Producing Hang Bac Street

by anhnt December 23, 2015 at 10:13 am
Comments Off on Producing Hang Bac Street

Hàng Bạc had its share of stories and eccentrics. Miss Bé Tí, who lived in Hàng Bạc, was always called “the little girl from Hàng Bạc”, although in reality she was a very fat lady. She runs a money brokerage, but people came from afar to see her “zoo”: a four-legged chicken, a pig with two mouths and a couple of deformed dwarves.

vietnam-hanoi-16
People living in vietnam hanoi area first used metallurgical techniques as early as 3,000 years ago during the Đông Sơn Bronze Age.

In the reign of Lê Thánh Tông (1460-1497), the Minister of Interior, Lưu Xuân Tín, received imperial permission to bring metal workers from his village, Trấu Khê, and to set up a silver ingot factory at No. 58 Hàng Bạc (now a travel agent). At first they cast ingots, later coins. The Upper Tren Communal House at Nos. 50-58 served as a school for training apprentice silversmiths. The Lower Kim Ngon Communal House at Nos. 42-48, (still a community meeting room with a bust of Hồ Chí Minh), was the foundry where molten silver was poured into moulds.

Later, when merchants needed large amounts of money – and metal coins or bars were too heavy – an exchange of Hàng Bạc would be arranged. The gold and silver dealers of Hàng Bạc were therefore, the forerunners of bankers. Even today, the word for paper money is bạc, meaning “paper silver” and occasionally, the jewelers of Hàng Bạc still change money (dollars in bills preferably of large denomination).

In the eighteenth century, the street attracted jewelry designers from upper Định Công Village, south of Hà Nội. Three brothers, the patron spirits of jewelry marks in Việt Nam, learned their trade in China in the 6th century. A locked temple dedicated to them is tucked away at No. 84 Hàng Bồ Street, the western extension of Hàng Bạc (a friendly lady tells me to come back at 8 PM).

Hàng Bạc (old quarter) had its share of stories and eccentrics. Miss Bé Tí, who lived in Hàng Bạc, was always called “the little girl from Hàng Bạc”, although in reality she was a very fat lady. She runs a money brokerage, but people came from afar to see her “zoo”: a four-legged chicken, a pig with two mouths and a couple of deformed dwarves. Hàng Bạc was also the setting for a short story, Mèo Lửa, from Vũ trung tùy bút (Collection Written on Rainy Days) by Phạm Đình Hổ (1768-1839). In the story:

The palanquin of a great mandarin’s wife made a noisy entry into Đông Lạc Guild. The palanquin, preceded and followed by a swarm of lackeys and guards, had blinds made of painted jackdaw’s wings. The entourage stopped in front of the goldsmith’s shop, the servants were ordered to negotiate to buy several dozen silver taels (a measure of weight in those days). Hardly was the haggling finished when the Lady, who remained in her palanquin, told an old servant to take ten tales to palace so that her husband could give his advice on the price. The goldsmith suspected nothing amiss in this. An instant later, without warning, the entire retinue, including the two carrier guards disappeared. At sundown, as the old servant had not brought back the ten taels of silver, the goldsmith went to the palanquin to reclaim his property. Upon opening the blinds, enthroned inside he found only a dazed old blind beggar woman in a red crepe tunic. Investigations into the matter were inconclusive. The old dilapidated palanquin was worth no more than a few coins.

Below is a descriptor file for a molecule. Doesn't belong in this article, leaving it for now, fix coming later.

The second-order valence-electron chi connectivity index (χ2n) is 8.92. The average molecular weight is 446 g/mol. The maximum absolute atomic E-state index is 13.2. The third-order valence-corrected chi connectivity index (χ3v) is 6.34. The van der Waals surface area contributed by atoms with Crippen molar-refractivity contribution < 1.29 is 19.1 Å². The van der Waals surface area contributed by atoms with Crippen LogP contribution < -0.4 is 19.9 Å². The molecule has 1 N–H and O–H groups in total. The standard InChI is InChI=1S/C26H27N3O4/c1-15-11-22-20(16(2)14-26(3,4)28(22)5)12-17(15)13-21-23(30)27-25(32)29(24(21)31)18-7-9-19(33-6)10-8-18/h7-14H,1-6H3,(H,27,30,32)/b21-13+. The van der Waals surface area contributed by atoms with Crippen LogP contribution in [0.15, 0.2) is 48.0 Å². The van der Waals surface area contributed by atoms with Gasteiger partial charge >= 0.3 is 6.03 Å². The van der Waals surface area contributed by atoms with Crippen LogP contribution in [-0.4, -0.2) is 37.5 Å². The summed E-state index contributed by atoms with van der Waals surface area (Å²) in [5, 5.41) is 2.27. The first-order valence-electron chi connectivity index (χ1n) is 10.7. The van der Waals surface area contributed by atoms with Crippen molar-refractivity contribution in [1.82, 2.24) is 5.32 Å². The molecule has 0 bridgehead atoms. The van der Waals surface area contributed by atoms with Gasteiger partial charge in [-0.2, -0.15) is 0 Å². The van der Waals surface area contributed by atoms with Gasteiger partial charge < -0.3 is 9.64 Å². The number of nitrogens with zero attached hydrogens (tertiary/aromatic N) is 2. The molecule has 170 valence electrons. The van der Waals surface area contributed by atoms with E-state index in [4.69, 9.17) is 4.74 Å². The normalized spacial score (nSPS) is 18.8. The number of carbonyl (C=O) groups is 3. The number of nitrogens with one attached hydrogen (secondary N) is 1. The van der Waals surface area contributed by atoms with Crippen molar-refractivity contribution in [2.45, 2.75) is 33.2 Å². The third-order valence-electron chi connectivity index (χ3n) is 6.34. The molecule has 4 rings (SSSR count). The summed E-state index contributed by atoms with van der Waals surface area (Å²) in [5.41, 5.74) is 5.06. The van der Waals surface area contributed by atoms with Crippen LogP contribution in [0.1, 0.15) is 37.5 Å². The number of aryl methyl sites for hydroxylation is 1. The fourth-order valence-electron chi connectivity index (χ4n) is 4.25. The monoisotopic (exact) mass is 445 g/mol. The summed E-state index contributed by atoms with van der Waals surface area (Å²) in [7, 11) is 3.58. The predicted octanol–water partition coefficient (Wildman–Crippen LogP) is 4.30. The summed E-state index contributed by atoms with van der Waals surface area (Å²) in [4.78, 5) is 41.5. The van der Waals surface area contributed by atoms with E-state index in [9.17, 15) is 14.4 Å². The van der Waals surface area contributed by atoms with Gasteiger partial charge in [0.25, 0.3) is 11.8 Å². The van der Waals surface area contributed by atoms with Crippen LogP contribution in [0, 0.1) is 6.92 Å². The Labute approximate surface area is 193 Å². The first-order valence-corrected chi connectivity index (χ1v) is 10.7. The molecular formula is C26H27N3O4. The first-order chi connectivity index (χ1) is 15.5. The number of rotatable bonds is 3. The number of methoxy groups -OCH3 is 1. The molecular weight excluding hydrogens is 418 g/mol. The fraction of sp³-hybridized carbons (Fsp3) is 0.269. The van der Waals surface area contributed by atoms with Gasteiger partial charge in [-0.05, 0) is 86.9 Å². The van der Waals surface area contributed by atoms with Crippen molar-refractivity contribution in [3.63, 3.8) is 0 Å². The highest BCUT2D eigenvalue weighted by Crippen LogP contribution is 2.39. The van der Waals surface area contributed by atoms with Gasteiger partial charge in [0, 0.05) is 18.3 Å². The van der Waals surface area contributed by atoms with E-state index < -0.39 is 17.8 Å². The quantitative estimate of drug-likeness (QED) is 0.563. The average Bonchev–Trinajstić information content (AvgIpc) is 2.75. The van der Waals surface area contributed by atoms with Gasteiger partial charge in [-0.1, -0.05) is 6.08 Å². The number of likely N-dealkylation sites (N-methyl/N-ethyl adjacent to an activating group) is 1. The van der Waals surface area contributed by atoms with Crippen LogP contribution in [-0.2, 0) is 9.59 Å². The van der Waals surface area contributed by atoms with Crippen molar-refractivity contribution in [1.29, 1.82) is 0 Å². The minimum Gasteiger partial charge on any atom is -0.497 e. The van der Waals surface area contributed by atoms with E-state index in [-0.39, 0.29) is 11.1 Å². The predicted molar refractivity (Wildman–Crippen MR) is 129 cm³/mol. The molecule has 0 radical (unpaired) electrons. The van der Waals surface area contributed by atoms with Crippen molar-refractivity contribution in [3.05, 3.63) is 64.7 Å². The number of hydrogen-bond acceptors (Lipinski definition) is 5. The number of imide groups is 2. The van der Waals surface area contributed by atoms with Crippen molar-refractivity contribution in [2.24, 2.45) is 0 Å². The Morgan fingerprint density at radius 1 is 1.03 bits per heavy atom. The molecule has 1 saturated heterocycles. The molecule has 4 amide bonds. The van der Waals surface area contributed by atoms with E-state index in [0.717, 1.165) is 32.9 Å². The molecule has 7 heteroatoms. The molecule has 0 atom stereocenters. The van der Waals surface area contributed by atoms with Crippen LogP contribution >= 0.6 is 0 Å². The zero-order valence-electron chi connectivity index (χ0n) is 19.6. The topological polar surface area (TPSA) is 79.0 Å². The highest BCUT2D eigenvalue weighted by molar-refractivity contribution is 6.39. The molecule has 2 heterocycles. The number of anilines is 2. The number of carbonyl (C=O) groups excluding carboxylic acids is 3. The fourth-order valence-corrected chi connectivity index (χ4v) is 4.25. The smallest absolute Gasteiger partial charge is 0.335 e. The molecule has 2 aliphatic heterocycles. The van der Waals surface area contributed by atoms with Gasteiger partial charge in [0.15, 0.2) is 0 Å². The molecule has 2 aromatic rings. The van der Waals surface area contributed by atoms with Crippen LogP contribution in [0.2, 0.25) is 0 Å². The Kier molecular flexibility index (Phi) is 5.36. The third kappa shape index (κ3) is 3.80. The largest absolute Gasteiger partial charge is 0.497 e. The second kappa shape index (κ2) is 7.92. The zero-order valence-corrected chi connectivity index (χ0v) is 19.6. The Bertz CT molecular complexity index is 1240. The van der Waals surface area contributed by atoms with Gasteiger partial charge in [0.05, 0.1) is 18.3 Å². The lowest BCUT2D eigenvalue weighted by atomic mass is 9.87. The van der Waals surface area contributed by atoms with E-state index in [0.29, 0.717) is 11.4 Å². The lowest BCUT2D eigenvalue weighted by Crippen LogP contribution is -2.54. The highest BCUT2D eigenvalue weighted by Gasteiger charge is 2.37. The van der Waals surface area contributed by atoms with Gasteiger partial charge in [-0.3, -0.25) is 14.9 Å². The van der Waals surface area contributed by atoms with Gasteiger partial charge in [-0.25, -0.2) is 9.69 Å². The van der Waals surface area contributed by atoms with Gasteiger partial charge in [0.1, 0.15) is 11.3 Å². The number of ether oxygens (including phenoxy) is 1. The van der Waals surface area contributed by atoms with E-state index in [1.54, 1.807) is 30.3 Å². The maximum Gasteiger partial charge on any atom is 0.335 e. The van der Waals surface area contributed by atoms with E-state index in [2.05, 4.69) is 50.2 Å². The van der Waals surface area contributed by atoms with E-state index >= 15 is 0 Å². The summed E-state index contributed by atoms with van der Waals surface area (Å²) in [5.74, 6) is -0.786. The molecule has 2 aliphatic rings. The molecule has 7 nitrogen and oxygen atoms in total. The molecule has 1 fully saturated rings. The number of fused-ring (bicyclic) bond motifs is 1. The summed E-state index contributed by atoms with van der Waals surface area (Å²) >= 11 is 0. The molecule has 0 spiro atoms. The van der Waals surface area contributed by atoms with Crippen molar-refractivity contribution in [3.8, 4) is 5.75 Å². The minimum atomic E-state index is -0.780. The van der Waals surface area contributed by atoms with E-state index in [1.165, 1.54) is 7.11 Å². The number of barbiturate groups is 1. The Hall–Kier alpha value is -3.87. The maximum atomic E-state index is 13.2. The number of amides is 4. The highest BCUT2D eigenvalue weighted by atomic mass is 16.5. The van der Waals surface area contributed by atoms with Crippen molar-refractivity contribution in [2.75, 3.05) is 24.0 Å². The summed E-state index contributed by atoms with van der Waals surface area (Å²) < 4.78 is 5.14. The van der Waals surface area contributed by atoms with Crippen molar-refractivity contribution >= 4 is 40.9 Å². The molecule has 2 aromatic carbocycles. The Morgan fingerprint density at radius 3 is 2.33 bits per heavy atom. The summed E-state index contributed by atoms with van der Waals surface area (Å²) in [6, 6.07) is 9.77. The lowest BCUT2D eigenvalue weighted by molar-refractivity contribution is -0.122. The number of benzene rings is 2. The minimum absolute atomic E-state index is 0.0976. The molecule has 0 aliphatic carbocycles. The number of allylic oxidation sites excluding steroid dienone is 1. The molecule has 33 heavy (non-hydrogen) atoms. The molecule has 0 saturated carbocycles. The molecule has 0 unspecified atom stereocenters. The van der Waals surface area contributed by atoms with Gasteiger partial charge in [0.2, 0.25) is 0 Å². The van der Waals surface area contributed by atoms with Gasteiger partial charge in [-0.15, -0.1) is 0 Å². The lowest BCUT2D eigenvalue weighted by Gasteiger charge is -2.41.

The Golden Bell Theater at the corner of Hàng Bạc and Đinh Liệt (where it joins Tạ Hiền), was built in 1920 by a Chinese merchant for performances of cải lương (renovated opera) musical theatre, which employs elements, which employs elements of both Vietnamese traditional opera (tuồng) and folk opera (chèo). A relatively modern theatrical form first created in the South in the 19th century, the farcical over-drawn characters of cải lương make the plots very easy to follow without knowing a word of vietnam travel and the music, even to the Western ear, can be quite entrancing.

It was on the steps of this theater on January 14, 1937, during the war against the French that the Hà Nội Guards, a unit of the anti-French resistance force, swore “to fight to the death”. Their headquarters at No. 86 Hàng Bạc (now a craft shop), then and in the thirties, was the home of Chấn Hưng, the largest goldsmith shop on the street. Sadly, beneath the ornate crest and once elegant balconies, it is now difficult to tell which, the ochre or the rust-red, is the peeling paint and the façade.

Hà Nội Ancient Quarter Management Department in its Hà Nội 2010 Project is busy restoring old buildings. No. 47 Hàng Bạc and Nos. 97-99 (at the corner of Hà Tiên, opposite the Cải Lương Theater), are scheduled for the renovation./.

more news from the blog